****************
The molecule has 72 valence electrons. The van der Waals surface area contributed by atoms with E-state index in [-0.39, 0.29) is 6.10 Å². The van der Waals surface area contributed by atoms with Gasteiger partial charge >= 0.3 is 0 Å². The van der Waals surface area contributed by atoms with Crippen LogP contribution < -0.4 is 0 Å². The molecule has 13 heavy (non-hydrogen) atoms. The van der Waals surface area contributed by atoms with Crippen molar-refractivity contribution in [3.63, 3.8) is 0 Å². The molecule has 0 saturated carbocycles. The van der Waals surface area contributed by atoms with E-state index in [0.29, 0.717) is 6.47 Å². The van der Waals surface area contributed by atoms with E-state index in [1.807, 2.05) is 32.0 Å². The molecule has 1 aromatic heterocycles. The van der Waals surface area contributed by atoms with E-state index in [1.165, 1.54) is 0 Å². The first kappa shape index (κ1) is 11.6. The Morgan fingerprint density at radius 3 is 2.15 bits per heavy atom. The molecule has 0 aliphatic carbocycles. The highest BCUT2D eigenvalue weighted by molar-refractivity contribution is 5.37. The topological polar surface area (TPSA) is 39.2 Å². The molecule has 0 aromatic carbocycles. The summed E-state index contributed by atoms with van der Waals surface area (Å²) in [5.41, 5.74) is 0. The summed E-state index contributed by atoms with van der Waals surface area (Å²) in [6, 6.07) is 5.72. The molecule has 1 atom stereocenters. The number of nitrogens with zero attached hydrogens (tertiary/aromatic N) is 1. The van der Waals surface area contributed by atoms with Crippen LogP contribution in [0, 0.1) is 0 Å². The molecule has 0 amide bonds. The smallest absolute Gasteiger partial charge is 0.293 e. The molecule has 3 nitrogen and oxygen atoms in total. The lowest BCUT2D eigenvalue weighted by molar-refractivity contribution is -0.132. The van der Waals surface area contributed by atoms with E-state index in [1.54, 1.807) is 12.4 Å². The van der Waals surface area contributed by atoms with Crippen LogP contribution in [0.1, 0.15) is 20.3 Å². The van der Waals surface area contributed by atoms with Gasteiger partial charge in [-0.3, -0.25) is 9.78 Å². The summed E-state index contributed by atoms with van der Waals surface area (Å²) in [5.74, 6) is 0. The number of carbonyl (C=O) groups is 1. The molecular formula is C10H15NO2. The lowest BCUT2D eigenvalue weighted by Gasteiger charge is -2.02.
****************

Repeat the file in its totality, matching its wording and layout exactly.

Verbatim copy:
The molecule has 72 valence electrons. The van der Waals surface area contributed by atoms with E-state index in [-0.39, 0.29) is 6.10 Å². The van der Waals surface area contributed by atoms with Gasteiger partial charge >= 0.3 is 0 Å². The van der Waals surface area contributed by atoms with Crippen LogP contribution < -0.4 is 0 Å². The molecule has 13 heavy (non-hydrogen) atoms. The van der Waals surface area contributed by atoms with Crippen molar-refractivity contribution in [3.63, 3.8) is 0 Å². The molecule has 0 saturated carbocycles. The van der Waals surface area contributed by atoms with E-state index in [0.29, 0.717) is 6.47 Å². The van der Waals surface area contributed by atoms with E-state index in [1.807, 2.05) is 32.0 Å². The molecule has 1 aromatic heterocycles. The van der Waals surface area contributed by atoms with E-state index in [1.165, 1.54) is 0 Å². The first kappa shape index (κ1) is 11.6. The Morgan fingerprint density at radius 3 is 2.15 bits per heavy atom. The molecule has 0 aliphatic carbocycles. The highest BCUT2D eigenvalue weighted by molar-refractivity contribution is 5.37. The topological polar surface area (TPSA) is 39.2 Å². The molecule has 0 aromatic carbocycles. The summed E-state index contributed by atoms with van der Waals surface area (Å²) in [5.41, 5.74) is 0. The summed E-state index contributed by atoms with van der Waals surface area (Å²) in [6, 6.07) is 5.72. The molecule has 1 atom stereocenters. The number of nitrogens with zero attached hydrogens (tertiary/aromatic N) is 1. The van der Waals surface area contributed by atoms with Crippen LogP contribution in [0, 0.1) is 0 Å². The molecule has 0 amide bonds. The smallest absolute Gasteiger partial charge is 0.293 e. The molecule has 3 nitrogen and oxygen atoms in total. The lowest BCUT2D eigenvalue weighted by molar-refractivity contribution is -0.132. The van der Waals surface area contributed by atoms with E-state index in [1.54, 1.807) is 12.4 Å². The van der Waals surface area contributed by atoms with Crippen LogP contribution in [0.1, 0.15) is 20.3 Å². The van der Waals surface area contributed by atoms with Gasteiger partial charge in [-0.3, -0.25) is 9.78 Å². The summed E-state index contributed by atoms with van der Waals surface area (Å²) in [5.74, 6) is 0. The number of carbonyl (C=O) groups is 1. The molecular formula is C10H15NO2. The lowest BCUT2D eigenvalue weighted by Gasteiger charge is -2.02.